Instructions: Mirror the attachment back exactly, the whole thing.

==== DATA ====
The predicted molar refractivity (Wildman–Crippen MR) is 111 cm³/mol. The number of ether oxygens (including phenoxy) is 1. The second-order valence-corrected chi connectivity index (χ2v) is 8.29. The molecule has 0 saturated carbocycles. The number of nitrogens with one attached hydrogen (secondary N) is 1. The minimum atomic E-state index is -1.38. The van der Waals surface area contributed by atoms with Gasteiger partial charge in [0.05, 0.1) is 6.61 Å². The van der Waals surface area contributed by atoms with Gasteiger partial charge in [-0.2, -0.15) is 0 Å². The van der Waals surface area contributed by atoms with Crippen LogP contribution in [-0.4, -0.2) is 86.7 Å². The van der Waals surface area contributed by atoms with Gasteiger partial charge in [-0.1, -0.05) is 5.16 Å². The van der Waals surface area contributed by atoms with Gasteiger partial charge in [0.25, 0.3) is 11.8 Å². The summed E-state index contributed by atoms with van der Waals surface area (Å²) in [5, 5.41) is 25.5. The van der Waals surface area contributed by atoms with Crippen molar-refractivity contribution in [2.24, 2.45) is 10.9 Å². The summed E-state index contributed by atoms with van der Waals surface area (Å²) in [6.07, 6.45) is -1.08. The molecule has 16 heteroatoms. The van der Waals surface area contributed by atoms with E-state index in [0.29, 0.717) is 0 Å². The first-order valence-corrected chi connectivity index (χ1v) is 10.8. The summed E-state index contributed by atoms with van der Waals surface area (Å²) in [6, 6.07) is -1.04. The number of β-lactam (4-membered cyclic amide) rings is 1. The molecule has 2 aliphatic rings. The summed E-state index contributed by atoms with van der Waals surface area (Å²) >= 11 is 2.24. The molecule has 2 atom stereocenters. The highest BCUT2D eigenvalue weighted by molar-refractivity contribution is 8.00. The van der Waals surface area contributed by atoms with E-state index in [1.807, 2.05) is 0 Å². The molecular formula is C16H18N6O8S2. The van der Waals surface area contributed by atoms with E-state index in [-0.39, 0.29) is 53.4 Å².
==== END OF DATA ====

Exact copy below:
The predicted molar refractivity (Wildman–Crippen MR) is 111 cm³/mol. The number of ether oxygens (including phenoxy) is 1. The second-order valence-corrected chi connectivity index (χ2v) is 8.29. The molecule has 0 saturated carbocycles. The number of nitrogens with one attached hydrogen (secondary N) is 1. The minimum atomic E-state index is -1.38. The van der Waals surface area contributed by atoms with Gasteiger partial charge in [0.05, 0.1) is 6.61 Å². The van der Waals surface area contributed by atoms with Gasteiger partial charge in [-0.2, -0.15) is 0 Å². The van der Waals surface area contributed by atoms with Crippen LogP contribution in [-0.4, -0.2) is 86.7 Å². The van der Waals surface area contributed by atoms with Gasteiger partial charge in [-0.1, -0.05) is 5.16 Å². The van der Waals surface area contributed by atoms with Gasteiger partial charge in [0.25, 0.3) is 11.8 Å². The summed E-state index contributed by atoms with van der Waals surface area (Å²) in [5, 5.41) is 25.5. The van der Waals surface area contributed by atoms with Crippen molar-refractivity contribution in [2.24, 2.45) is 10.9 Å². The summed E-state index contributed by atoms with van der Waals surface area (Å²) in [6.07, 6.45) is -1.08. The molecule has 16 heteroatoms. The van der Waals surface area contributed by atoms with E-state index in [0.29, 0.717) is 0 Å². The first-order valence-corrected chi connectivity index (χ1v) is 10.8. The summed E-state index contributed by atoms with van der Waals surface area (Å²) in [6, 6.07) is -1.04. The number of β-lactam (4-membered cyclic amide) rings is 1. The molecule has 2 aliphatic rings. The summed E-state index contributed by atoms with van der Waals surface area (Å²) >= 11 is 2.24. The molecule has 2 atom stereocenters. The highest BCUT2D eigenvalue weighted by molar-refractivity contribution is 8.00. The van der Waals surface area contributed by atoms with E-state index in [1.807, 2.05) is 0 Å². The molecular formula is C16H18N6O8S2. The van der Waals surface area contributed by atoms with E-state index in [-0.39, 0.29) is 53.4 Å².